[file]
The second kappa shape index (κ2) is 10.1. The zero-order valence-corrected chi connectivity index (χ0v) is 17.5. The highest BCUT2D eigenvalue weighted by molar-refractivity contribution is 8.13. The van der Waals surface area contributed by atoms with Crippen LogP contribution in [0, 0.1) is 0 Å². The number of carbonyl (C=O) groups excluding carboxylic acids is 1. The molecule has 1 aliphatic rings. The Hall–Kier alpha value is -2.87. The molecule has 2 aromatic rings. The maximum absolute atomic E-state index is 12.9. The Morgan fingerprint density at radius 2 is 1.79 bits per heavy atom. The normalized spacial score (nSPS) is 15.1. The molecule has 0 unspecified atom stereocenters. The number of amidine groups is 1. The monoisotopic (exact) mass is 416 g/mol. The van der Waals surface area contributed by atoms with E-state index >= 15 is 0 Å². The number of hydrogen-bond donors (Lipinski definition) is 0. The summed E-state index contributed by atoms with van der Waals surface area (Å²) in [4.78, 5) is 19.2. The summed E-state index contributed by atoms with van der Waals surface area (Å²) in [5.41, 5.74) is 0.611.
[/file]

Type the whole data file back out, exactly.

The second kappa shape index (κ2) is 10.1. The zero-order valence-corrected chi connectivity index (χ0v) is 17.5. The highest BCUT2D eigenvalue weighted by molar-refractivity contribution is 8.13. The van der Waals surface area contributed by atoms with Crippen LogP contribution in [0, 0.1) is 0 Å². The number of carbonyl (C=O) groups excluding carboxylic acids is 1. The molecule has 1 aliphatic rings. The Hall–Kier alpha value is -2.87. The molecule has 2 aromatic rings. The maximum absolute atomic E-state index is 12.9. The Morgan fingerprint density at radius 2 is 1.79 bits per heavy atom. The normalized spacial score (nSPS) is 15.1. The molecule has 0 unspecified atom stereocenters. The number of amidine groups is 1. The monoisotopic (exact) mass is 416 g/mol. The van der Waals surface area contributed by atoms with E-state index >= 15 is 0 Å². The number of hydrogen-bond donors (Lipinski definition) is 0. The summed E-state index contributed by atoms with van der Waals surface area (Å²) in [4.78, 5) is 19.2. The summed E-state index contributed by atoms with van der Waals surface area (Å²) in [5.41, 5.74) is 0.611.